Something I never heard from people more conservative than myself, at any stage of my life – outside of a college classroom – directed at me or others:
“Well, why do you think like that? How did you come to that conclusion? Why are you upset? Why did you change your mind? Why do you see that differently than me?”
Something I hardly ever heard from these same people if I notified them of situations where people with authority or seniority over me were hurting me:
“I believe you and that is wrong. You are right to be upset. How can I help you get to a safer place? What do you need to heal?”
I guess I am selfish but at a certain point it starts to wear you down.
And now I am starting to conclude that at a certain point it’s ok to advocate for yourself. At a certain point it’s ok to want to be the one who is heard.
I matter and you matter and our stories matter.
Just because we have people in our life who might not care to know our side, or our opinion, doesn’t mean that we should return that same attitude of indifference. But it also doesn’t mean that we have to go out of our way to extend above and beyond levels of understanding or to seek out efforts at reconciliation with those who have no interest in offering anything similar in return.
Not when there is still healing to do. Not when you are still trying to figure things out for yourself. Not when you are in the midst of picking hundreds of broken pieces up off the floor, trying to envision how they can be put back together to create something new. Not when you are still looking for people in your life who do care to listen to you, or who do respect you, or who do support you.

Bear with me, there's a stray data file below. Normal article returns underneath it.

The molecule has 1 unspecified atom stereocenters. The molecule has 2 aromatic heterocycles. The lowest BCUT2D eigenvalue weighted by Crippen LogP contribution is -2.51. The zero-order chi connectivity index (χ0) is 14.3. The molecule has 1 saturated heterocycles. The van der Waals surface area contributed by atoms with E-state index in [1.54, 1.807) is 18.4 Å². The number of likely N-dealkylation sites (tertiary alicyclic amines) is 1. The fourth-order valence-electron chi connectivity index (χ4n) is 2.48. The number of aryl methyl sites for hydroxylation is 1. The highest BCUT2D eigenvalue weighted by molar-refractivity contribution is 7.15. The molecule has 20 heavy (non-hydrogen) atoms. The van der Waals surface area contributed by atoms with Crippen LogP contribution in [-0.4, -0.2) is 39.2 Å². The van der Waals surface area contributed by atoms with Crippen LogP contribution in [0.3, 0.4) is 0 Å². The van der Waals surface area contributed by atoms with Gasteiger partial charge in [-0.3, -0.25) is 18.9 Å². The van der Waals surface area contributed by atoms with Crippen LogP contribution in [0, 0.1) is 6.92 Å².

Something I internalized over many years is that I am the problem.
Only I wasn’t the problem.
I certainly wasn’t the *only* problem.
Not because I am perfect, but because other people genuinely were at fault. Other people did bad things. Other people hurt me. Other people chose to not care about me. Other people used me. Other people lied about me. Other people devalued me.
And yet they were never asked to apologize or repent. And they were never expected to change or be different.
Over and over and over again.
I grew up in a youth group that alienated public school kids.
One time our youth pastor took me and another public school kid aside. And instead of ministering to the difficulty of being in an adolescent group that didn’t fully accept or understand us simply because we didn’t go to a Christian school, he took that opportunity to name some of the sins he thought we struggled with and to tell us how we should focus on addressing those sins instead of moping about as differing forms of youth group rejects.
He found our logs for us, you see, and we were supposed to be grateful and convicted and humbled.
My sin was gluttony, if you were wondering.
Because a misfit teen girl who struggles with weight and health and depression – currently dealing with rejection by all the popular church kids – definitely needed that word spoken over her life and her mind and her body.
All have sinned.
So the sins of the other kids were not going to be addressed – and the problematic dynamics of the group he led were definitely not going to change – because that would be inconvenient and really hard to achieve.
But me, well, I better clean up my act and stop complaining and just accept other people as they are.
The Bible tells me so.
They don’t have to love you and they don’t have to change or repent, but you need to love them even if they reject or hurt you and while you are at it you really need to better love God by addressing your own sin. It would especially help if you cut out the sugar and lost a few pounds. Even better if you do so with a smile on your face.